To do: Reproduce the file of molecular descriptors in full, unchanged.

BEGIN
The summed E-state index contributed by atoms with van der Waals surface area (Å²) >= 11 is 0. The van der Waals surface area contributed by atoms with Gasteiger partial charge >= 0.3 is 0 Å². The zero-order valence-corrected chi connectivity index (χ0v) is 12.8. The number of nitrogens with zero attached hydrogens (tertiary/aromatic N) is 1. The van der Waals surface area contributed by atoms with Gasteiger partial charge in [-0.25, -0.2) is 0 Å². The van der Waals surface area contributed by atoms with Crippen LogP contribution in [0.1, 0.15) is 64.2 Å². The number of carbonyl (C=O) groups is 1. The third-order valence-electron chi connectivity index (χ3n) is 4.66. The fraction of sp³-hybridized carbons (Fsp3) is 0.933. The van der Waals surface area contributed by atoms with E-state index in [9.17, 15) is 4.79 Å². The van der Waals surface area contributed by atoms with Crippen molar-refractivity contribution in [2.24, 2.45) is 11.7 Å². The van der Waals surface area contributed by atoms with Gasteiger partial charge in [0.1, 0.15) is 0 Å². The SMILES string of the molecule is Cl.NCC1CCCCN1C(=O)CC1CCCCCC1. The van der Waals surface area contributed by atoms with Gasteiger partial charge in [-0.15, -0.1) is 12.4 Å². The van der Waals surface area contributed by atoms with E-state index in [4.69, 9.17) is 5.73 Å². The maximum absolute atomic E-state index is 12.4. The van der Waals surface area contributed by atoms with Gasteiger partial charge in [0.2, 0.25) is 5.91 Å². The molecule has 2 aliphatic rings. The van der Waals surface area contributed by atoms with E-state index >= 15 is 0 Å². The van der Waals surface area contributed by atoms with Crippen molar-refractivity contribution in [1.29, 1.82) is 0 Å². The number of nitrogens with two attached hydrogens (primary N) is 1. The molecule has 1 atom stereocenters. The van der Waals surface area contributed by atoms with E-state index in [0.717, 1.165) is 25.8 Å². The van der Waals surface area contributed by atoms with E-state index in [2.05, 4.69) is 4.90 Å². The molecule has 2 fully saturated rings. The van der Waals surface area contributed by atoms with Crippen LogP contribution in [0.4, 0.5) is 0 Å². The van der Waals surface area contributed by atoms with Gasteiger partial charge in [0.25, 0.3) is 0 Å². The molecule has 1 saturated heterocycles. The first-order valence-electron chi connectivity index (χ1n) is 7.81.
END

The summed E-state index contributed by atoms with van der Waals surface area (Å²) >= 11 is 0. The van der Waals surface area contributed by atoms with Gasteiger partial charge >= 0.3 is 0 Å². The zero-order valence-corrected chi connectivity index (χ0v) is 12.8. The number of nitrogens with zero attached hydrogens (tertiary/aromatic N) is 1. The van der Waals surface area contributed by atoms with Gasteiger partial charge in [-0.25, -0.2) is 0 Å². The van der Waals surface area contributed by atoms with Crippen LogP contribution in [0.1, 0.15) is 64.2 Å². The number of carbonyl (C=O) groups is 1. The third-order valence-electron chi connectivity index (χ3n) is 4.66. The fraction of sp³-hybridized carbons (Fsp3) is 0.933. The van der Waals surface area contributed by atoms with E-state index in [9.17, 15) is 4.79 Å². The van der Waals surface area contributed by atoms with Crippen molar-refractivity contribution in [2.24, 2.45) is 11.7 Å². The van der Waals surface area contributed by atoms with Gasteiger partial charge in [0.1, 0.15) is 0 Å². The SMILES string of the molecule is Cl.NCC1CCCCN1C(=O)CC1CCCCCC1. The van der Waals surface area contributed by atoms with Gasteiger partial charge in [-0.15, -0.1) is 12.4 Å². The van der Waals surface area contributed by atoms with E-state index in [4.69, 9.17) is 5.73 Å². The maximum absolute atomic E-state index is 12.4. The van der Waals surface area contributed by atoms with Gasteiger partial charge in [0.2, 0.25) is 5.91 Å². The molecule has 2 aliphatic rings. The van der Waals surface area contributed by atoms with E-state index >= 15 is 0 Å². The van der Waals surface area contributed by atoms with Crippen molar-refractivity contribution in [1.29, 1.82) is 0 Å². The number of nitrogens with two attached hydrogens (primary N) is 1. The molecule has 1 atom stereocenters. The van der Waals surface area contributed by atoms with E-state index in [0.717, 1.165) is 25.8 Å². The van der Waals surface area contributed by atoms with E-state index in [2.05, 4.69) is 4.90 Å². The molecule has 2 fully saturated rings. The van der Waals surface area contributed by atoms with Crippen LogP contribution in [0.4, 0.5) is 0 Å². The van der Waals surface area contributed by atoms with Gasteiger partial charge in [0.25, 0.3) is 0 Å². The molecule has 1 saturated heterocycles. The first-order valence-electron chi connectivity index (χ1n) is 7.81.